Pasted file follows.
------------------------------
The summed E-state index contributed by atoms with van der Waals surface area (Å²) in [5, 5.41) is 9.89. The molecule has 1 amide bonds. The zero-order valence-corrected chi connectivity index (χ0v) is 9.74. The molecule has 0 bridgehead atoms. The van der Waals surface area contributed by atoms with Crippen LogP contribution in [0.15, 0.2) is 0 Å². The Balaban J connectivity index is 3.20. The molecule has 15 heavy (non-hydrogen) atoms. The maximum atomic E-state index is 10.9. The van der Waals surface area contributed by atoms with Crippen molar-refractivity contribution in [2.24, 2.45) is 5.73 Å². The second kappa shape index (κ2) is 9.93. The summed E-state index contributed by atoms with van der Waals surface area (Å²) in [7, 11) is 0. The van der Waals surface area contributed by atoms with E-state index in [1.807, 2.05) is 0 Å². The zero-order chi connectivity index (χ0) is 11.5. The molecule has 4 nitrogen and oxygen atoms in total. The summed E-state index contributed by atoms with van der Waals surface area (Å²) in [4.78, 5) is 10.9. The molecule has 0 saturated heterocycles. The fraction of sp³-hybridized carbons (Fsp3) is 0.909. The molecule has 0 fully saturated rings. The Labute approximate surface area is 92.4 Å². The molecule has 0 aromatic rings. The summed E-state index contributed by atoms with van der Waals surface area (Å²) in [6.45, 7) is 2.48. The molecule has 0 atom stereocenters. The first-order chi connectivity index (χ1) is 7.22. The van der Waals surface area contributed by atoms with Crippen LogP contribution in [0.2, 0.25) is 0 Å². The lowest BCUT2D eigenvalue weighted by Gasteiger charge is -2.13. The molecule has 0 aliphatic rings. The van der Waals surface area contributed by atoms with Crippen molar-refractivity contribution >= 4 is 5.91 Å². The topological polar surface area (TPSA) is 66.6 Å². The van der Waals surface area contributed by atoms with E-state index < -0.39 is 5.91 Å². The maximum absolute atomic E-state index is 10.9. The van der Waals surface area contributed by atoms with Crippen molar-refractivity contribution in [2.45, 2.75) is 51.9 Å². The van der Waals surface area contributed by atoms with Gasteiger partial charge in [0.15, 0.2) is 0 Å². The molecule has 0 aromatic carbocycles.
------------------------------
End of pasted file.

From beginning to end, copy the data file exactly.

The summed E-state index contributed by atoms with van der Waals surface area (Å²) in [5, 5.41) is 9.89. The molecule has 1 amide bonds. The zero-order valence-corrected chi connectivity index (χ0v) is 9.74. The molecule has 0 bridgehead atoms. The van der Waals surface area contributed by atoms with Crippen LogP contribution in [0.15, 0.2) is 0 Å². The Balaban J connectivity index is 3.20. The molecule has 15 heavy (non-hydrogen) atoms. The maximum atomic E-state index is 10.9. The van der Waals surface area contributed by atoms with Crippen molar-refractivity contribution in [2.24, 2.45) is 5.73 Å². The second kappa shape index (κ2) is 9.93. The summed E-state index contributed by atoms with van der Waals surface area (Å²) in [7, 11) is 0. The van der Waals surface area contributed by atoms with E-state index in [1.807, 2.05) is 0 Å². The zero-order chi connectivity index (χ0) is 11.5. The molecule has 4 nitrogen and oxygen atoms in total. The summed E-state index contributed by atoms with van der Waals surface area (Å²) in [4.78, 5) is 10.9. The molecule has 0 saturated heterocycles. The fraction of sp³-hybridized carbons (Fsp3) is 0.909. The molecule has 0 fully saturated rings. The Labute approximate surface area is 92.4 Å². The molecule has 0 aromatic rings. The summed E-state index contributed by atoms with van der Waals surface area (Å²) in [6.45, 7) is 2.48. The molecule has 0 atom stereocenters. The first-order chi connectivity index (χ1) is 7.22. The van der Waals surface area contributed by atoms with Crippen LogP contribution in [0.2, 0.25) is 0 Å². The lowest BCUT2D eigenvalue weighted by Gasteiger charge is -2.13. The molecule has 0 aliphatic rings. The van der Waals surface area contributed by atoms with Crippen molar-refractivity contribution >= 4 is 5.91 Å². The topological polar surface area (TPSA) is 66.6 Å². The van der Waals surface area contributed by atoms with E-state index < -0.39 is 5.91 Å². The maximum absolute atomic E-state index is 10.9. The van der Waals surface area contributed by atoms with Crippen molar-refractivity contribution in [2.45, 2.75) is 51.9 Å². The van der Waals surface area contributed by atoms with Gasteiger partial charge in [0.15, 0.2) is 0 Å². The molecule has 0 aromatic carbocycles.